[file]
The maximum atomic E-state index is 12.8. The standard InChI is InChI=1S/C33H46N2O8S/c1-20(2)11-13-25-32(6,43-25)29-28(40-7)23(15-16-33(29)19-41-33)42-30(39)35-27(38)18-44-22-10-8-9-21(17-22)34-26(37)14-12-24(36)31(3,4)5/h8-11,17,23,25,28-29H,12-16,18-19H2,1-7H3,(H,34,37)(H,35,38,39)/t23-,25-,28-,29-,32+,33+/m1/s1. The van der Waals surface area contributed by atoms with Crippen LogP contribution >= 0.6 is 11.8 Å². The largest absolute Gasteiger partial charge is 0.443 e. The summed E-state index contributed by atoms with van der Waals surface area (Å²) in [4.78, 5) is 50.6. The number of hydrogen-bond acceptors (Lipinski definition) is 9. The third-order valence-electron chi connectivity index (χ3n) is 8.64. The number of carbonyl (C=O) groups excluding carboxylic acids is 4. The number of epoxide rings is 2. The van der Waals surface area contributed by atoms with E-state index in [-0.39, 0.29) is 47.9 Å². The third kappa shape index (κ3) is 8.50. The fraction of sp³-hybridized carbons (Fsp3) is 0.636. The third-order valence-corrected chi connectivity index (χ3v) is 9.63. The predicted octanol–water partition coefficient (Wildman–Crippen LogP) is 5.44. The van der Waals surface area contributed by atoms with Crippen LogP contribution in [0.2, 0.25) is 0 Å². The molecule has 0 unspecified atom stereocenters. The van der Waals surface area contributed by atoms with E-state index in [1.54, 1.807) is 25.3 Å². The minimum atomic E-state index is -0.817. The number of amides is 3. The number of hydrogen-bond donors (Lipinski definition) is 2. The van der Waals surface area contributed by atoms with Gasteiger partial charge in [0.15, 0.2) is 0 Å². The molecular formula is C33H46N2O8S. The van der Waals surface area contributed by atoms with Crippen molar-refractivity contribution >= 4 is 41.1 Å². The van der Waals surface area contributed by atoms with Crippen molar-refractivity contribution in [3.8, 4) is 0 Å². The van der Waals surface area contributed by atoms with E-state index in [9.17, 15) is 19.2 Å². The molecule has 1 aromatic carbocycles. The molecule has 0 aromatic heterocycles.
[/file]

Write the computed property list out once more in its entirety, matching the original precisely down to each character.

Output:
The maximum atomic E-state index is 12.8. The standard InChI is InChI=1S/C33H46N2O8S/c1-20(2)11-13-25-32(6,43-25)29-28(40-7)23(15-16-33(29)19-41-33)42-30(39)35-27(38)18-44-22-10-8-9-21(17-22)34-26(37)14-12-24(36)31(3,4)5/h8-11,17,23,25,28-29H,12-16,18-19H2,1-7H3,(H,34,37)(H,35,38,39)/t23-,25-,28-,29-,32+,33+/m1/s1. The van der Waals surface area contributed by atoms with Crippen LogP contribution >= 0.6 is 11.8 Å². The largest absolute Gasteiger partial charge is 0.443 e. The summed E-state index contributed by atoms with van der Waals surface area (Å²) in [4.78, 5) is 50.6. The number of hydrogen-bond acceptors (Lipinski definition) is 9. The third-order valence-electron chi connectivity index (χ3n) is 8.64. The number of carbonyl (C=O) groups excluding carboxylic acids is 4. The number of epoxide rings is 2. The van der Waals surface area contributed by atoms with E-state index in [-0.39, 0.29) is 47.9 Å². The third kappa shape index (κ3) is 8.50. The fraction of sp³-hybridized carbons (Fsp3) is 0.636. The third-order valence-corrected chi connectivity index (χ3v) is 9.63. The predicted octanol–water partition coefficient (Wildman–Crippen LogP) is 5.44. The van der Waals surface area contributed by atoms with Crippen LogP contribution in [0.2, 0.25) is 0 Å². The molecule has 0 unspecified atom stereocenters. The van der Waals surface area contributed by atoms with E-state index in [1.54, 1.807) is 25.3 Å². The minimum atomic E-state index is -0.817. The number of amides is 3. The number of hydrogen-bond donors (Lipinski definition) is 2. The van der Waals surface area contributed by atoms with Gasteiger partial charge in [0.15, 0.2) is 0 Å². The molecular formula is C33H46N2O8S. The van der Waals surface area contributed by atoms with Crippen molar-refractivity contribution >= 4 is 41.1 Å². The van der Waals surface area contributed by atoms with Crippen molar-refractivity contribution in [3.8, 4) is 0 Å². The van der Waals surface area contributed by atoms with E-state index in [9.17, 15) is 19.2 Å². The molecule has 1 aromatic carbocycles. The molecule has 0 aromatic heterocycles.